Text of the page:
DENVER — Oh, those dreaded New Year’s resolutions! Make a new resolution and make a green resolution, one inspired by gardening.
Let 2020 be the year that you start gardening, expand your knowledge or try something new. One plant is the beginning of something great.
If you’re a first-timer you need to decide what your level of gardening commitment will be. If you can remember to water a plant at least once a month then succulents or cactus would be perfect for you. Low maintenance with a variety of sizes, colors, textures…and thorns.
Start with one or mix and match for a collection.
If you’re willing to take on a plant that requires a little more TLC (at least once a week) then expand into houseplants. Again, there are a variety of sizes, colors, textures and even some that bloom!
You’ll need to pay attention to your home's interior light and temperature as there are houseplants for almost every indoor atmosphere – low light, bright light, cool rooms, humid bathrooms, etc. Some easy houseplants to start with include spider plants, pothos, ferns, peperomia and peace lily. Don’t go rogue, talk to an expert at your local garden center to help you make the right choice.
One note, many garden centers sometimes have limited hours in January. Call to make sure your garden center is open.
How about trying a garden class? The Denver Botanical Gardens, Hudson Gardens and your local garden centers all offer classes for gardening at any level. Go and expand your horizons.
If you’re an experienced gardener, then try something new. Garden centers can’t carry every plant available so start new varieties of flowers, herbs or vegetables from seed. January is the perfect time to shop for those seed catalogs for ideas and inspiration!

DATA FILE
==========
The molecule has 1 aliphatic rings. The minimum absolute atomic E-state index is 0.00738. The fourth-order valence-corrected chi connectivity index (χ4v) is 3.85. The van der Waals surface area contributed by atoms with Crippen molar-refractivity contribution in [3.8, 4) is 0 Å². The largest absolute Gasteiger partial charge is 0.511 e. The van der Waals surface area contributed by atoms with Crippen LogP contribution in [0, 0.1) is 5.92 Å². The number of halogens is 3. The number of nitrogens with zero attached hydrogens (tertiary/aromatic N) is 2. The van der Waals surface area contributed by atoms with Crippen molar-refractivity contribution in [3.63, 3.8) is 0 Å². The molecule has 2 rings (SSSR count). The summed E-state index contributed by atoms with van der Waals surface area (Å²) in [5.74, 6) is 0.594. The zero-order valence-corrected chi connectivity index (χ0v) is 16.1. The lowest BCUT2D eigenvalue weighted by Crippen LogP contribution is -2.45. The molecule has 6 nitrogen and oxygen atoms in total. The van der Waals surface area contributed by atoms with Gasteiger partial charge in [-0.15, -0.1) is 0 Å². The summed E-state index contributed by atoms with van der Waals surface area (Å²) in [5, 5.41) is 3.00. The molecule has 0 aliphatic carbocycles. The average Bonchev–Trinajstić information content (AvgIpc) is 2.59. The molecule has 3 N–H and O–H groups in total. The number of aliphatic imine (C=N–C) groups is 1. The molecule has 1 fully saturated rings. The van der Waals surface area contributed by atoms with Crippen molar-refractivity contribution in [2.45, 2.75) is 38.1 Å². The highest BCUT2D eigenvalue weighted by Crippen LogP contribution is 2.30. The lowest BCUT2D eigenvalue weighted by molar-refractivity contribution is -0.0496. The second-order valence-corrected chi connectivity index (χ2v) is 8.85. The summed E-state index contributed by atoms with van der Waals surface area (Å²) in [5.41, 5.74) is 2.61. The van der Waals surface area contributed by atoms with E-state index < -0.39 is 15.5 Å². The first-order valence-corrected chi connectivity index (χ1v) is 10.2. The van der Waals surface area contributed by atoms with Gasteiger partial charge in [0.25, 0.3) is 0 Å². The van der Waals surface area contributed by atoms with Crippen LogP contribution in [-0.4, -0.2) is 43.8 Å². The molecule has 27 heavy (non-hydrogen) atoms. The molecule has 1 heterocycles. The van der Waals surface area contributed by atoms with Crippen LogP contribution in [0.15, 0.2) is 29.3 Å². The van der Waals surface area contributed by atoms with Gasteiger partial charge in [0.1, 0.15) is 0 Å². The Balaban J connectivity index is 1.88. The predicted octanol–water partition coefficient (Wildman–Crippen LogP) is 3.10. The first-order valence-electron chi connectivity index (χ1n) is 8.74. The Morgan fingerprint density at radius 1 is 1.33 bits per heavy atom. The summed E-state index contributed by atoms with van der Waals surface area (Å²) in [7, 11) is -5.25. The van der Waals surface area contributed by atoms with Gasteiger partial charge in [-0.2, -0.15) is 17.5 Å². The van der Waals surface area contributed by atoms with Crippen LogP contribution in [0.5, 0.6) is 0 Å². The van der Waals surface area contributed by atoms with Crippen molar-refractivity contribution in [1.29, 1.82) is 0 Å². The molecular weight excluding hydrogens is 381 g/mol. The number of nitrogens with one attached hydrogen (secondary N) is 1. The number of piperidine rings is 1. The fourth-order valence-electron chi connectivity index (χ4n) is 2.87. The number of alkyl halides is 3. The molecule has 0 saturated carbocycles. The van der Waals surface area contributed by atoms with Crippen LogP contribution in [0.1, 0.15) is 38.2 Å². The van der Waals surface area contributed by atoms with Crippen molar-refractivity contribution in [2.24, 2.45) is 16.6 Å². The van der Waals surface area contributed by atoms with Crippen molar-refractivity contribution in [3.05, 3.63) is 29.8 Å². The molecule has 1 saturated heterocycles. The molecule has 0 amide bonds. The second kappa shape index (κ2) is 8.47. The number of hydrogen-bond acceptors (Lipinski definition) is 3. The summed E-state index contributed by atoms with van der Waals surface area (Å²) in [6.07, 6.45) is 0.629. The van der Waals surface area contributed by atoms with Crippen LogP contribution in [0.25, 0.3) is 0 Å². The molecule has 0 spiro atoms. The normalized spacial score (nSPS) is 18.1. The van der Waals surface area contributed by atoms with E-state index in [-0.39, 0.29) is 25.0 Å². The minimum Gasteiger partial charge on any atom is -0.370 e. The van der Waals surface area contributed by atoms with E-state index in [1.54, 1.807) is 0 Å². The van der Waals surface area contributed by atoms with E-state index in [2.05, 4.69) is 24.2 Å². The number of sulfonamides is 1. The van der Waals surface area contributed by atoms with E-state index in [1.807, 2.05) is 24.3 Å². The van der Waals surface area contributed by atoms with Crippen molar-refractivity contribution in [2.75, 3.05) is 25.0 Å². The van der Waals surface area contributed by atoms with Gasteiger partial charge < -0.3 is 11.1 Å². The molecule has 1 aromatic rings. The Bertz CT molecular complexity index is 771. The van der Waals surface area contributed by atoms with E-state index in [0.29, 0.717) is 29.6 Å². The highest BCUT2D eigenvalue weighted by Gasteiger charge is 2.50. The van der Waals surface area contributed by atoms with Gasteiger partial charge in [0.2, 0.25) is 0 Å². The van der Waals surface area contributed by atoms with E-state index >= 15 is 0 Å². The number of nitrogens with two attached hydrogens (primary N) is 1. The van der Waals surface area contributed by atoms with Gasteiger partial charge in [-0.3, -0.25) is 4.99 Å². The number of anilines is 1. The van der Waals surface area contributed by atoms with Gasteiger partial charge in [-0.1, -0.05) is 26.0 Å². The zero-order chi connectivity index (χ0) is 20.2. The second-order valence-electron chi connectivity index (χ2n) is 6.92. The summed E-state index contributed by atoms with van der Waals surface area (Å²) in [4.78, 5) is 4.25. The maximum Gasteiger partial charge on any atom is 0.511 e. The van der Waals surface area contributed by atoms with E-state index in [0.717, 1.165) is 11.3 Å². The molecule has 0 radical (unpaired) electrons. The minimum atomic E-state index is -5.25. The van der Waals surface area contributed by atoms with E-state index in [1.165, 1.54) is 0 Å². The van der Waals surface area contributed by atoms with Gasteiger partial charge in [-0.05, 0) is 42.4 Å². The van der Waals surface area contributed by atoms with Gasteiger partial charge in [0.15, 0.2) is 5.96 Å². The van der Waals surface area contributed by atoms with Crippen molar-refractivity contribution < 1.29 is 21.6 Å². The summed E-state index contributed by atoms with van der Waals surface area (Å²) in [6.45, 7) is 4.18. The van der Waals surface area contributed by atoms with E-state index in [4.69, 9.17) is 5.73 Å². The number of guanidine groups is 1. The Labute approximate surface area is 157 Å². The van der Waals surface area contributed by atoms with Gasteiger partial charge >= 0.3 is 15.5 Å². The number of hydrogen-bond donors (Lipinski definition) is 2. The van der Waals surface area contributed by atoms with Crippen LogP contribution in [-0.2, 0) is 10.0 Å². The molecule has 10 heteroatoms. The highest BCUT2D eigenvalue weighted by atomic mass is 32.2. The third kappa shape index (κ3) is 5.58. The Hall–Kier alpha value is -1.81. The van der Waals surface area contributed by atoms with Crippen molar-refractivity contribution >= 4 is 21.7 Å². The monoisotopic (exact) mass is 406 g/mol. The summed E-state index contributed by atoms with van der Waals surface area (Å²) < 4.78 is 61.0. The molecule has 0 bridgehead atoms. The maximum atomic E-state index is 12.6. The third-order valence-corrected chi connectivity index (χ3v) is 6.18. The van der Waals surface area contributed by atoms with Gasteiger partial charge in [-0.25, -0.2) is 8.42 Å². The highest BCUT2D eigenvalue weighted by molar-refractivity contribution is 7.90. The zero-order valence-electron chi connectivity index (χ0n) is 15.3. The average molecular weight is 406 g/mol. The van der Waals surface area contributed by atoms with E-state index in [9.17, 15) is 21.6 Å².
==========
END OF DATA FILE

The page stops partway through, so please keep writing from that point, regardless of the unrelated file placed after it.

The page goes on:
You don’t have to wait for the snow to thaw. A winter windowsill garden is teaming with life and is a great family project for everyone to enjoy. You can easily grow lettuce and herbs on a windowsill right now.
As we get closer to the garden season, I want to talk about composting but if you live in Denver think about taking advantage of their compost program now. For a small fee, Denver residents can put yard debris and food scraps into a special bin instead of adding these great organic materials to the trash. The bin is collected, and the organic material is turned into high-quality compost.
If you don’t think you can fill a compost bin on your own, go in with a neighbor or two shares the cost and reduce the amount of waste you throw away.
Last year, Denver composted 10,000 tons of organic waste.
“The richness I achieve comes from nature…the source of my inspiration” – Monet
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